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High prevalence of small intestinal bacterial overgrowth in celiac patients
      07/14/03 03:04 PM
HeatherAdministrator

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American Journal of Gastroenterology Volume 98 , Issue 4 , Pages 839-843

High prevalence of small intestinal bacterial overgrowth in celiac patients with persistence of gastrointestinal symptoms after gluten withdrawal

Antonio Tursi M.D. * a , Giovanni Brandimarte M.D. b and GianMarco Giorgetti M.D. c

Received: 12/21/2001. Accepted: 4/12/2002.

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Abstract Objective

Celiac disease is a gluten-sensitive enteropathy with a broad spectrum of clinical manifestation, and most celiac patients respond to a gluten-free diet (GFD). However, in some rare cases celiacs continue to experience GI symptoms after GFD, despite optimal adherence to diet. The aim of our study was to evaluate the causes of persistence of GI symptoms in a series of consecutive celiac patients fully compliant to GFD.


Methods

We studied 15 celiac patients (five men, 10 women, mean age 36.5 yr, range 24–59 yr) who continued to experience GI symptoms after at least 6–8 months of GFD (even if of less severity). Antigliadin antibody (AGA) test, antiendomysial antibody (EMA) test, and sorbitol H2-breath test (H2-BT), as well as esophagogastroduodenoscopy (EGD) with histological evaluation, were performed before starting GFD. Bioptic samples were obtained from the second duodenal portion during EGD, and histopathology was expressed according to the Marsh classification. To investigate the causes of persistence of GI symptoms in these patients, we performed AGA and EMA tests, stool examination, EGD with histological examination of small bowel mucosa, and sorbitol-, lactose-, and lactulose H2-breath tests.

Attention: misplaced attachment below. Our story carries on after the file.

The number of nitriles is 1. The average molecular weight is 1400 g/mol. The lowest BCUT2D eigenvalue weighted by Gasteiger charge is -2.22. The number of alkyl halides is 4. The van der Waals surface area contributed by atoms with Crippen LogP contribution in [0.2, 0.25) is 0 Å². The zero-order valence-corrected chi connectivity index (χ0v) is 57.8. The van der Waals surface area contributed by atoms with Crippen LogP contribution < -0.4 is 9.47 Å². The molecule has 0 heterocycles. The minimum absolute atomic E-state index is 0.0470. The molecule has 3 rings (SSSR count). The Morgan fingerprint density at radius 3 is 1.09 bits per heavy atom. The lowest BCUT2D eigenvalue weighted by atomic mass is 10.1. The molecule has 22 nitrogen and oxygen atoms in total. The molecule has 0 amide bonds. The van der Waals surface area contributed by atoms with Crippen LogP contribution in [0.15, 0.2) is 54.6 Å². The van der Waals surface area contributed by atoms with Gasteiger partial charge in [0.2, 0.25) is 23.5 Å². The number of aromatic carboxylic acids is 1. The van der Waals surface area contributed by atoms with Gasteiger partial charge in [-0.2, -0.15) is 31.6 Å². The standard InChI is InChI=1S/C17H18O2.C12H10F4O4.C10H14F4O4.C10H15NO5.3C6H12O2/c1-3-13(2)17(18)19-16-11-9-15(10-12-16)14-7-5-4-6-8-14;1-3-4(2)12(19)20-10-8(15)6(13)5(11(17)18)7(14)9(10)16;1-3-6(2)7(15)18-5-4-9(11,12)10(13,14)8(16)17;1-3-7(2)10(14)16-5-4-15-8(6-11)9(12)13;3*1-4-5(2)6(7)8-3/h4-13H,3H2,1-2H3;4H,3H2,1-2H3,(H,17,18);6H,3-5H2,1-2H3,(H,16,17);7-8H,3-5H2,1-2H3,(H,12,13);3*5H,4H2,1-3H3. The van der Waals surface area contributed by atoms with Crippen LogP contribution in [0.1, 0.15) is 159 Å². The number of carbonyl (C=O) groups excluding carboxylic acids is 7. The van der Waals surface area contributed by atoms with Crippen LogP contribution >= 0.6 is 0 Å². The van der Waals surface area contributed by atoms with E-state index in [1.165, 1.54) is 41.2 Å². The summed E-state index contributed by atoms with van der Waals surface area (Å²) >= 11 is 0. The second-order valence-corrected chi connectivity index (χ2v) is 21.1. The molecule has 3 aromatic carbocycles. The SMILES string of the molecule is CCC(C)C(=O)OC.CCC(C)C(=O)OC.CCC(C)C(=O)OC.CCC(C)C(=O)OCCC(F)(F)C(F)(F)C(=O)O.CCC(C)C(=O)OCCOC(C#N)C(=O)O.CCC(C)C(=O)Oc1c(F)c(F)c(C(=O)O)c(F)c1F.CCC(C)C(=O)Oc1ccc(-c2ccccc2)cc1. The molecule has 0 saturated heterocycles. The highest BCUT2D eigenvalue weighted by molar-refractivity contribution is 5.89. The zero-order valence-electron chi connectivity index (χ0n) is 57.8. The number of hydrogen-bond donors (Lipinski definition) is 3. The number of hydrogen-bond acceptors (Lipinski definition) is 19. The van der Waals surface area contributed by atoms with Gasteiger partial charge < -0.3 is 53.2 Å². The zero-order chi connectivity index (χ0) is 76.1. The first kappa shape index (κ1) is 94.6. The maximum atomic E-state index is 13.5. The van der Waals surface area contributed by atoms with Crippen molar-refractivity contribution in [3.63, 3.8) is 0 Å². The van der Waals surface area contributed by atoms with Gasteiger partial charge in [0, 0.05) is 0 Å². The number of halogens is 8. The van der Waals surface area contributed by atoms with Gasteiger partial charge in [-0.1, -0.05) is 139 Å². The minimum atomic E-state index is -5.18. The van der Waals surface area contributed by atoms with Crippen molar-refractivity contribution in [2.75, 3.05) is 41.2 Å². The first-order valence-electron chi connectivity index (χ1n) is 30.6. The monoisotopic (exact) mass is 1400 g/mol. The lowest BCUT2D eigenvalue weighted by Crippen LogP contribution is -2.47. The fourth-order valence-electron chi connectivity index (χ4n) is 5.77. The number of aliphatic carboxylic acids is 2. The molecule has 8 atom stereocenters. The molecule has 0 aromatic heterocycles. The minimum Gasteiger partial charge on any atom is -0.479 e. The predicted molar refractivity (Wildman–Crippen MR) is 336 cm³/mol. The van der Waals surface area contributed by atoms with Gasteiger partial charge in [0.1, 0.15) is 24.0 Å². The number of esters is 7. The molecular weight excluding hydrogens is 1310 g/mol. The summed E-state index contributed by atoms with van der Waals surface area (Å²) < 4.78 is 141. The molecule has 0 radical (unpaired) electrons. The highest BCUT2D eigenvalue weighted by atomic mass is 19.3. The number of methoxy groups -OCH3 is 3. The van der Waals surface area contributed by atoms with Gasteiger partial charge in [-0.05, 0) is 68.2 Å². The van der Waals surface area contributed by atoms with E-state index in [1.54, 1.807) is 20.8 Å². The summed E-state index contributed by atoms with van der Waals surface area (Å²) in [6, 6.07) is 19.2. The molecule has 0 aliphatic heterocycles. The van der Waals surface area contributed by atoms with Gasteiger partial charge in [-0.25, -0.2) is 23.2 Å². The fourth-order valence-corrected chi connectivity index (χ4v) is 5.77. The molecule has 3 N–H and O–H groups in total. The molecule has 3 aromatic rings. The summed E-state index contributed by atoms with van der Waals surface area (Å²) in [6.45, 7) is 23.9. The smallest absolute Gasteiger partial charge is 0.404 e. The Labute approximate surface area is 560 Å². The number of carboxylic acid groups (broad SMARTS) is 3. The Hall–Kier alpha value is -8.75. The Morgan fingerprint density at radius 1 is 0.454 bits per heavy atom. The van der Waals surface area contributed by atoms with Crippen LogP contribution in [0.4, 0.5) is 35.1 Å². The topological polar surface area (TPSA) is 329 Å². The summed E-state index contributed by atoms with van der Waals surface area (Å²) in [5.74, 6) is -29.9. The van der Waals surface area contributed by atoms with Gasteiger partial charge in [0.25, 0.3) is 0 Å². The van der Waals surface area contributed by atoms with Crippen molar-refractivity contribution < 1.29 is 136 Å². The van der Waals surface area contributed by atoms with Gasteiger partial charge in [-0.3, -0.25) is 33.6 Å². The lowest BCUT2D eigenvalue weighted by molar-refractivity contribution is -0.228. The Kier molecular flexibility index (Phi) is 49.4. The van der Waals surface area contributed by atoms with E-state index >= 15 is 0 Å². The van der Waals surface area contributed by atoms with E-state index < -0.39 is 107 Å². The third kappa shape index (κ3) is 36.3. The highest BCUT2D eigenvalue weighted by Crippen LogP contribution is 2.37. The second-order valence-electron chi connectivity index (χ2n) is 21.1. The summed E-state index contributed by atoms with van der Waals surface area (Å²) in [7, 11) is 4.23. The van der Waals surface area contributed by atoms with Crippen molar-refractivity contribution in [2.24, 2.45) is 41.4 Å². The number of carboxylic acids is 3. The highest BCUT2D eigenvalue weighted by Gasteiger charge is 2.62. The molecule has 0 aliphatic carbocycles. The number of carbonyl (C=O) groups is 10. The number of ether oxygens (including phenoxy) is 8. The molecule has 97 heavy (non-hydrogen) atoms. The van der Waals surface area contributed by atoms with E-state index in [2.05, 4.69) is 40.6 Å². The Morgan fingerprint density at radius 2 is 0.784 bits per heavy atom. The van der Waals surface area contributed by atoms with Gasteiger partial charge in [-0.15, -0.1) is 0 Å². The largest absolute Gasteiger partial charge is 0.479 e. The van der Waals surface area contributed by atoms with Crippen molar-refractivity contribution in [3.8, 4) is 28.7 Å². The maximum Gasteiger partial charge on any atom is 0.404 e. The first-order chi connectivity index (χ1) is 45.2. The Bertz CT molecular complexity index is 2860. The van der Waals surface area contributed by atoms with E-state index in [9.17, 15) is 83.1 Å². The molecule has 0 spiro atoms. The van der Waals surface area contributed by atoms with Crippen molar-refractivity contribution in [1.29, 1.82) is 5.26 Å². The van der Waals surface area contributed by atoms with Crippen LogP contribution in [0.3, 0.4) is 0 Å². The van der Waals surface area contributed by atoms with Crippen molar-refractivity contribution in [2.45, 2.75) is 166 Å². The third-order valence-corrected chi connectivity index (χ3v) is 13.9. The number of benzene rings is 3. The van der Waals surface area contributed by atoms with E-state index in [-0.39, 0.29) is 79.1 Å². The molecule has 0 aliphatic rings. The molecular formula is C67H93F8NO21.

Results

Histology improved in all patients after 6–8 months of GFD; therefore, refractory celiac disease could be excluded. One patient with Marsh II lesions was fully compliant to his diet but had mistakenly taken an antibiotic containing gluten. Two patients showed lactose malabsorption, one patient showed Giardia lamblia and one patient Ascaris lumbricoides infestation, and 10 patients showed small intestinal bacterial overgrowth (SIBO) by lactulose H2-BT. We prescribed a diet without milk or fresh milk–derived foods to the patient with lactose malabsorption; we treated the patients with parasite infestation with mebendazole 500 mg/day for 3 days for 2 consecutive wk; and we treated the patients with SIBO with rifaximin 800 mg/day for 1 wk. The patients were re-evaluated 1 month after the end of drug treatment (or after starting lactose-free diet); at this visit all patients were symptom-free.


Conclusions

This study showed that SIBO affects most celiacs with persistence of GI symptoms after gluten withdrawal.

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Affiliations:
a Department of Emergency, "L. Bonomo" Hospital, Andria (BA), Italy. b Department of Internal Medicine, Digestive Endoscopy Unit, "Cristo Re" Hospital, Rome, Italy. c Department of Internal Medicine, Artificial Nutrition Unit, "S. Eugenio" Hospital, Rome, Italy.


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Copyright
© 2003 Am. Coll. of Gastroenterology

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